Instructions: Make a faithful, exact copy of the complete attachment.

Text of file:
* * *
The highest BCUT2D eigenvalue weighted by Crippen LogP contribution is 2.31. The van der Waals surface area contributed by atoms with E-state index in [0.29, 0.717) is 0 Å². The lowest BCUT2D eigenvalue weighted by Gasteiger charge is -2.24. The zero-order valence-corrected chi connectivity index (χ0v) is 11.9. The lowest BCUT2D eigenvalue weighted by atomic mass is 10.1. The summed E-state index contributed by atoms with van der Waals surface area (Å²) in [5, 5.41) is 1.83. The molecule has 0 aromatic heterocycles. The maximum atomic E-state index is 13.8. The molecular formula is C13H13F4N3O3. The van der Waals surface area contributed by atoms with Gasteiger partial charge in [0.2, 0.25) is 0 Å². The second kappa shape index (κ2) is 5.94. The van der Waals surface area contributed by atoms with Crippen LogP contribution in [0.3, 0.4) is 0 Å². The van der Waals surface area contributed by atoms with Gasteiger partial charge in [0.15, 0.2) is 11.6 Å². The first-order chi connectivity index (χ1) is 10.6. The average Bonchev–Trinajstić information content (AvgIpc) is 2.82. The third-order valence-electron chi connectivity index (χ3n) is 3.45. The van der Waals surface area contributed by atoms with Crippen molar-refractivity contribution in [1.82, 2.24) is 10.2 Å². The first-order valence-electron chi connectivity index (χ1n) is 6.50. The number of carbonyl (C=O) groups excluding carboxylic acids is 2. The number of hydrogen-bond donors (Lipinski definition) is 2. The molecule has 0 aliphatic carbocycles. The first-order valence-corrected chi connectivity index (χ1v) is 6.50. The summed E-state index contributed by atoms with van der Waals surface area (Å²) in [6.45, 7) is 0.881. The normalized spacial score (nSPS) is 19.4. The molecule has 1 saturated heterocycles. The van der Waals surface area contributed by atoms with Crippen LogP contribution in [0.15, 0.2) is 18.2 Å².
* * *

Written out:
The highest BCUT2D eigenvalue weighted by Crippen LogP contribution is 2.31. The van der Waals surface area contributed by atoms with E-state index in [0.29, 0.717) is 0 Å². The lowest BCUT2D eigenvalue weighted by Gasteiger charge is -2.24. The zero-order valence-corrected chi connectivity index (χ0v) is 11.9. The lowest BCUT2D eigenvalue weighted by atomic mass is 10.1. The summed E-state index contributed by atoms with van der Waals surface area (Å²) in [5, 5.41) is 1.83. The molecule has 0 aromatic heterocycles. The maximum atomic E-state index is 13.8. The molecular formula is C13H13F4N3O3. The van der Waals surface area contributed by atoms with Gasteiger partial charge in [0.2, 0.25) is 0 Å². The second kappa shape index (κ2) is 5.94. The van der Waals surface area contributed by atoms with Crippen LogP contribution in [0.3, 0.4) is 0 Å². The van der Waals surface area contributed by atoms with Gasteiger partial charge in [0.15, 0.2) is 11.6 Å². The first-order chi connectivity index (χ1) is 10.6. The average Bonchev–Trinajstić information content (AvgIpc) is 2.82. The third-order valence-electron chi connectivity index (χ3n) is 3.45. The van der Waals surface area contributed by atoms with Crippen molar-refractivity contribution in [1.82, 2.24) is 10.2 Å². The first-order valence-electron chi connectivity index (χ1n) is 6.50. The number of carbonyl (C=O) groups excluding carboxylic acids is 2. The number of hydrogen-bond donors (Lipinski definition) is 2. The molecule has 0 aliphatic carbocycles. The first-order valence-corrected chi connectivity index (χ1v) is 6.50. The summed E-state index contributed by atoms with van der Waals surface area (Å²) in [6.45, 7) is 0.881. The normalized spacial score (nSPS) is 19.4. The molecule has 1 saturated heterocycles. The van der Waals surface area contributed by atoms with Crippen LogP contribution in [0.15, 0.2) is 18.2 Å².